The only issues we encountered were with one child who struggled to switch between rich text and HTML view in some of the widgets when entering code, and a few times where our network timed out the connection to the Blippit server. Fortunately when this did happen, the child was able to recover most of the work they had done as it saved work automatically.
Project Two: CYO adventures
Following on from the idea of linking separate apps together, I’m working with a small group of children on the old fashioned ‘Choose your Own’ stories. Remember those books you read that had a choice at the end of each page… “you come to a fork in the road, turn to page XX if you choose the left path, or page XX if you choose the right path…”
We’re looking at children creating apps for each “page” of the story, submitting it, publishing it, and then using its unique reference code to revise their apps and link the choices you can make at the end to the next app.
- App 001 Walk along a path, choose to go left (App 002) or go right (App 003)
- App 002 Turn left and come to a bridge. Cross it (App 004) or go past it (App 005)
- App 003 Turn right and come face to face with a wolf. Run away (App 006) or stand still (App 007)
The only problem we can see is that all the ‘pages’ (the apps) would be viewable in Planet Blippit, and so we’ve made a request to be able to “hide” apps from discovery by others.
More information as we start to piece this idea together…
Oh, and as before with the Monarchs project above, I’ll prepare a piece of text to place in the footer of each app that the children can just copy and paste, and suggest the same theme is used throughout to give the impression of a single app being viewed. In addition, we’ll have a default icon image that the children will be able to load into their app too.
Here’s a test idea for how it could work. You’ll notice that the front page has the potential to act as a library for many different CYOA tales that are created.
I’ve approved each app – and in doing so that has issued each one with a URL. The end of each URL has a unique ID, and they were noted and recorded for each chapter, allowing the student to return to each app and add the ‘Click here’ link that allows the story to work.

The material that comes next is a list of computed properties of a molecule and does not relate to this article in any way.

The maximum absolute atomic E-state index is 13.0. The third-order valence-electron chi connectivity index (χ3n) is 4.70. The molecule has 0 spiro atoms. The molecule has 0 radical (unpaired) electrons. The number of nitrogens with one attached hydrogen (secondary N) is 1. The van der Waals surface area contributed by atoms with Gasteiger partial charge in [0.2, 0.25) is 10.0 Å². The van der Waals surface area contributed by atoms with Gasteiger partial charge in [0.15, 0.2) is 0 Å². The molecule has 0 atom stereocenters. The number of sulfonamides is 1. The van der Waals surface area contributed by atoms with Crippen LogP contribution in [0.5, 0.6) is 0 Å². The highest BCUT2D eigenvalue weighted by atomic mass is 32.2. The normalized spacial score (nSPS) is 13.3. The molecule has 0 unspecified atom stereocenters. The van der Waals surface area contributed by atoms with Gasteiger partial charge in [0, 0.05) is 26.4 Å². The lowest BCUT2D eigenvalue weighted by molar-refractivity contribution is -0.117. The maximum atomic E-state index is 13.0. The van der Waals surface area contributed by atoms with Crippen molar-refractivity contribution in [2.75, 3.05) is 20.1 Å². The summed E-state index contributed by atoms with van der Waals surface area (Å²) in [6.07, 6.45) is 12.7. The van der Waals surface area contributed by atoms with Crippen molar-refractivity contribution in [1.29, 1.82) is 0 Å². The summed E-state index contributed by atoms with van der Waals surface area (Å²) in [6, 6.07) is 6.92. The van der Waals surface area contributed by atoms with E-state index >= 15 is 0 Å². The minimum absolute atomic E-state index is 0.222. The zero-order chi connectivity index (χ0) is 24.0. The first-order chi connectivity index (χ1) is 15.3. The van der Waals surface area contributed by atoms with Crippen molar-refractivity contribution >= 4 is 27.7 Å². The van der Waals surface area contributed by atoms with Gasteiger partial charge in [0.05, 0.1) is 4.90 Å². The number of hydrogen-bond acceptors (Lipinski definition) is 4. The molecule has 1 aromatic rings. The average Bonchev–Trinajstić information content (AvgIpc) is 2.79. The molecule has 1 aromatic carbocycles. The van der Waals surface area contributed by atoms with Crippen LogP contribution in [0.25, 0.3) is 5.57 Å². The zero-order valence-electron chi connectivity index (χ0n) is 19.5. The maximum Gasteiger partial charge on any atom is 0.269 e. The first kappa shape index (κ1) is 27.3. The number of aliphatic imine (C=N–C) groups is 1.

I selected three “guinea pigs” to work on their own CYOA tales to test out this idea. One of them went on holiday, and has been off school for the past fortnight. One of them keeps forgetting his planning sheet and hasn’t finished all his chapters! But my third guinea pig has been a star, and worked really hard on his story. He’s completed his plan, and end of chapter options, created an app for each one, added a credits page and a thumbnail image that points out that each app is part of something bigger, and published them all.
After a little bit of checking, correcting wrong ID’s, and looking for grammatical errors (capital letters always look good at the start of sentences!) each app was re-published and re-approved.
The final step was to create a link from the CYOA app index page so that all could read it. Why not give it a go – use the QR code above and then read ‘The Planet of Choice’. It’s a voyage into the weird and wonderful imagination of one of our pupils!
…and a final idea.
Why keep to creating a CYOA tale with text on each app when you can imagine a different approach?
- Using an app like Hokusai for the iPad a range of sounds could be recorded and mixed together to create a realistic ambient background for each chapter. The audio itself could be placed on top of the background sound, and then the whole file uploaded to a service like AudioBoo where each ‘chapter’ could then be embedded into an app quickly and easily.
- Using iMovie on an iPad, pupils could quickly and easily record short video clips (in different locations maybe) that could be uploaded to a site like Vimeo and then embedded into an app to create a visual CYOA story.
These are just a few ways that we have been trying out Blippit within the school, and there are plans in place to ensure that it is used in the new school year to enhance work carried out across a range of subjects. We hope that sharing our experiments has been useful to others.